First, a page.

*Saturday afternoon: Hilton Garden Inn Meeting Room*

1:00 – 2:00 – Demonstrations and discussion of classroom exercises regarding professional identity

Kelly Terry, UALR Law School – Tipton v. Aaron and core values

Mary Helen McNeal, Syracuse Law School – “The Lawyer’s Coat”

2:00 – 2:15 – Break

2:15 – 3:15 – Demonstrations and discussion of classroom exercises regarding professional identity

Laurel Rigertas, NIU Law School – “Mindfulness and Civility: Responding to the Hostile Voicemail”

Carwina Weng, Indiana University Law School – Cultural Competence Exercise

3:15 – 3:30 – Break

3:30 – 4:30 - Professional identity formation and law school learning outcomes

Debra Moss Curtis, Nova Southeastern Law School

Paul Haskins, ABA Standing Committee on Professionalism

Tiffany Roberts & Clark Cunningham, Georgia State

*Saturday evening*

6:00 – 8:30 - Reception and dinner at home of Pat and Gretchen Longan

*Sunday morning October 9:  Hilton Garden Inn Meeting Room*

8:00-9:00 Breakfast

9:00-10:15 – Presentation and discussion regarding neuroscience and professional identity

Debra Austin, University of Denver

10:15 – 10:30 Break

10:30 – Noon (and working brunch)

Developments: Assessment Tools Developed after 2014 Outcomes Project

Open discussion of questions, issues or ideas submitted by workshop participants

Clark Cunningham, Georgia State University College of Law

*Sunday afternoon October 9*

Departure for Atlanta airport; transportation provided as necessary by Mercer students

Download Agenda: 16F Updated Workshop Schedule

Attendance & Costs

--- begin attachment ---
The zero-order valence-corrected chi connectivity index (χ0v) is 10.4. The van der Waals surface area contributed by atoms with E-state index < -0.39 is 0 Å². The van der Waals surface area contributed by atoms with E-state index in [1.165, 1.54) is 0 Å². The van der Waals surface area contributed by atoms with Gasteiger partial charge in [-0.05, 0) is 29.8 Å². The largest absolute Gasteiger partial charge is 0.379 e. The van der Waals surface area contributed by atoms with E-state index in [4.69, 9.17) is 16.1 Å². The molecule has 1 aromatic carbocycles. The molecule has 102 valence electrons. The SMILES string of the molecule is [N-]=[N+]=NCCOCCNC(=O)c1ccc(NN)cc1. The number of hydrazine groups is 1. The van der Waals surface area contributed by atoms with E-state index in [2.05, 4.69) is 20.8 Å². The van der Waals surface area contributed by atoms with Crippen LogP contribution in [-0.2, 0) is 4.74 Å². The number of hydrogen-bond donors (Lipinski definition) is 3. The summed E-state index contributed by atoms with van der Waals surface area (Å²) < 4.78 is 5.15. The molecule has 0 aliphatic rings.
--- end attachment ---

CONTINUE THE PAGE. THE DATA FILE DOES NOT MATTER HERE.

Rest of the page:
Attendance at these highly participatory events is limited to invited speakers and to those selected to be NIFTEP Fellows. Fellowships are typically granted either to full-time law professors who incorporate issues of ethics and professionalism into their teaching or to legal practitioners actively involved in ethics CLE education and professionalism programs. Teachers new to legal education or to teaching ethics and professionalism are encouraged to apply. However, any person committed to promoting ethics and professionalism may apply.  There is no charge for workshop registration, lodging, or meals during the workshop and transportation to and from the Atlanta airport is provided. Fellows are generally expected to cover their other travel expenses. 

Speaker Discussants

Richard Cruess, McGill University

Sylvia Cruess, McGill University

Clark Cunningham, Georgia State University College of Law

A. James Elliott, Emory University School of Law

Larry Golemon, Washington Theological Consortium

Benjamin Grimes, Professional Responsibility Advisory Office U.S. Department of Justice

Neil W. Hamilton, University of St. Thomas School of Law 

Paul Haskins, Center for Professional Responsibility - American Bar Association

Mark Jones, Mercer University School of Law

Kendall Kerew, Georgia State University College of Law

Larry Krieger, Florida State University College of Law

Paul Lewis, Mercer University

Patrick E. Longan, Mercer University School of Law

Jerome Organ, University of St. Thomas School of Law

Tiffany Roberts, Georgia State University College of Law

Jack Sammons, Mercer University School of Law

Elizabeth Vozzolla, University of Saint Joseph

Fellows

Debra Austin, Sturm College of Law

Freda Grealy, Law Society of Ireland

Debra Moss Curtis, NSU College of Law

Mary Helen McNeal, Syracuse University College of Law

Laurel Rigertas, Northern Illinois University College of Law

Alain Roussy, University of Ottawa - Faculty of Law

Kelly S. Terry, University of Arkansas at Little Rock - William H. Bowen School of Law

Carwina Weng, IU Maurer School of Law

Participant Biographies: 16F Updated Workshop Bios

For more information, please contact NIFTEP Deputy Director, Tiffany Roberts at twroberts@gsu.edu.